The first and fundamental aspect of accuracy is experts’ shared consensus on the best available texts in the original languages of Hebrew and Greek that underlie all translations, based upon a far richer body of surviving manuscripts than we have for other ancient writings. Here’s a somewhat over-simplified rundown.
Hebrew versions of the Jewish Bible or Tanakh, which Christians call the Old Testament, employ Judaism’s authoritative Masoretic Text. The ancient Hebrew language did not use written vowels, so medieval scholars known as Masoretes added “vowel points,” markings that standardized oral traditions on the correct readings of the words. This led to the 9th Century Aleppo Codex, corroborated by the 11th Century Leningrad Codex and other rabbinical manuscripts.
These carefully preserved texts are virtually identical in wording, though with some variations in pointing, and provide the basis for Jewish and Christian Bibles. The 15th Century emergence of printed Bibles further standardized the Hebrew text. The 20th Century rediscovery of biblical books among the 2,000-year-old ”Dead Sea Scrolls” added certain variations that translators consider.
With the New Testament, thousands of Greek manuscripts and fragments from Christianity’s early centuries exist. Today’s translators work from a standard “eclectic” Greek version formulated from these by specialists in “textual criticism” who decide which variants are closest to the original writings. Technical note: “earliest” does not necessarily mean “best” manuscript.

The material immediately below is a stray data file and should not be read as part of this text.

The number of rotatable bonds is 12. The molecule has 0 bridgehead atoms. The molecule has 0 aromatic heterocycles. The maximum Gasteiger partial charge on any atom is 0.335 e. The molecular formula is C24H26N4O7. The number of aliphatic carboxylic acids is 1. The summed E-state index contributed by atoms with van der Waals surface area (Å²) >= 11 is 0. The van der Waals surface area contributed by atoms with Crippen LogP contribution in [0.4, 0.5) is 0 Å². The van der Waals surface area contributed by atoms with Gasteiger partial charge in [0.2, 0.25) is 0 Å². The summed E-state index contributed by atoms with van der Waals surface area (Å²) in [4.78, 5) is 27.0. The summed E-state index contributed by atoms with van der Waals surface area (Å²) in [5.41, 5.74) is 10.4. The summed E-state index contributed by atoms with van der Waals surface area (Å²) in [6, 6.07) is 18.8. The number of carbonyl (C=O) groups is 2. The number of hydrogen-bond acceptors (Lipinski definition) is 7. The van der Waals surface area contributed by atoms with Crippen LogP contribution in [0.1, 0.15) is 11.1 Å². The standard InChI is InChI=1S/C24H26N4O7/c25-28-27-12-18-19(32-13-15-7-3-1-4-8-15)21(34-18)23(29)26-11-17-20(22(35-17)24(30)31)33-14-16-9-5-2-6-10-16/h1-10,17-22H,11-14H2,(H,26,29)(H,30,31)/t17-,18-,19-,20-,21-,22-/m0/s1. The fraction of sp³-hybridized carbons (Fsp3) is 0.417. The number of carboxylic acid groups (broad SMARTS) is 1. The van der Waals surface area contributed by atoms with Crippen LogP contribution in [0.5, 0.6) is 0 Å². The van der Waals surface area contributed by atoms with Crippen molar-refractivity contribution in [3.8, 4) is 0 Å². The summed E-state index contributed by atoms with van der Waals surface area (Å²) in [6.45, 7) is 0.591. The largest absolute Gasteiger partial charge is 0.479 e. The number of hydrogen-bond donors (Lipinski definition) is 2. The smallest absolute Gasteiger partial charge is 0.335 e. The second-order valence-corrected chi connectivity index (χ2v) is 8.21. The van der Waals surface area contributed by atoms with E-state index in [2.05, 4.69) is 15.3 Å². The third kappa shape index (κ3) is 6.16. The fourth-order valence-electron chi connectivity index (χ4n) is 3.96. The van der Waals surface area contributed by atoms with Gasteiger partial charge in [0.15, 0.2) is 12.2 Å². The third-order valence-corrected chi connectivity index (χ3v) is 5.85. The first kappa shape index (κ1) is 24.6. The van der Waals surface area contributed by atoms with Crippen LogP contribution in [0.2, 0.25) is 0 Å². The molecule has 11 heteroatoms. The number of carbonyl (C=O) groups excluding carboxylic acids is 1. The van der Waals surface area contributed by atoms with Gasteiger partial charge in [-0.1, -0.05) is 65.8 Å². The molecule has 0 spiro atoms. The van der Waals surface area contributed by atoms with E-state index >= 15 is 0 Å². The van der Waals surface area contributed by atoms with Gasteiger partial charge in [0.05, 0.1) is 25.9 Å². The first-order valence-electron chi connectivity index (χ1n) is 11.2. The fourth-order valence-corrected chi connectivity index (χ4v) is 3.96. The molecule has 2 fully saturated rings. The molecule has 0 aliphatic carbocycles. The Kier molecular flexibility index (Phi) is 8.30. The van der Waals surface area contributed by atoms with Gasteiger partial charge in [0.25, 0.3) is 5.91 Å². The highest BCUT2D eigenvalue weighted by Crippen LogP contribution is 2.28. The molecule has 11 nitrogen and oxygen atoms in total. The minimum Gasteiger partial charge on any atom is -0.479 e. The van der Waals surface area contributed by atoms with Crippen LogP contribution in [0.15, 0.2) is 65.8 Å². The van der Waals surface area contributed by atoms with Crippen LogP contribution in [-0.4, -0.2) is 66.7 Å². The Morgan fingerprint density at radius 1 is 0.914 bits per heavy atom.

The resulting shared resource for translations is the German Bible Society’s continually updated text with all important variations, most recently the 2017 “Nestle-Aland Greek New Testament, 28th Edition, with Critical Apparatus.” Major translations undergo periodic tweaking based on this ongoing work. A prominent evangelical, the late Bruce Metzger of Princeton Theological Seminary, was the American leader in this international project.
Modern English Bibles provide candid footnotes that alert readers to important textual variants, which rarely affect basic biblical doctrines.
One example, which may surprise some readers, is Jesus’ cherished words at the Crucifixion, “Father, forgive them for they know not what they do” (Luke 23:34). Evangelicals’ popular New International Version (NIV, 1978, updated 2011), admits in a footnote that “some early manuscripts do not have this sentence.” U.S. Catholicism’s official New American Bible (NAB, 1970, revised 2011, with Old Testament books Jewish and Protestant Bibles omit) explains in more detail that this sentence “does not occur in the oldest papyrus manuscript of Luke and in other early Greek manuscripts and ancient versions of wide geographical distribution.”
There’s similar textual ambiguity with the equally beloved passage about Jesus forgiving the adulterous woman in John 7:53 – 8:11.
Aspect number two is debates over the accuracy of the English translations drawn from those reliable agreed texts. It’s impossible for The Religion Guy to even summarize here all the renditions on the market, but readers can compare for themselves searchable full texts of 54 options at Bible Gateway. Also you’ll find basic info about many English editions at GotQuestions.org, on the Bible versions page.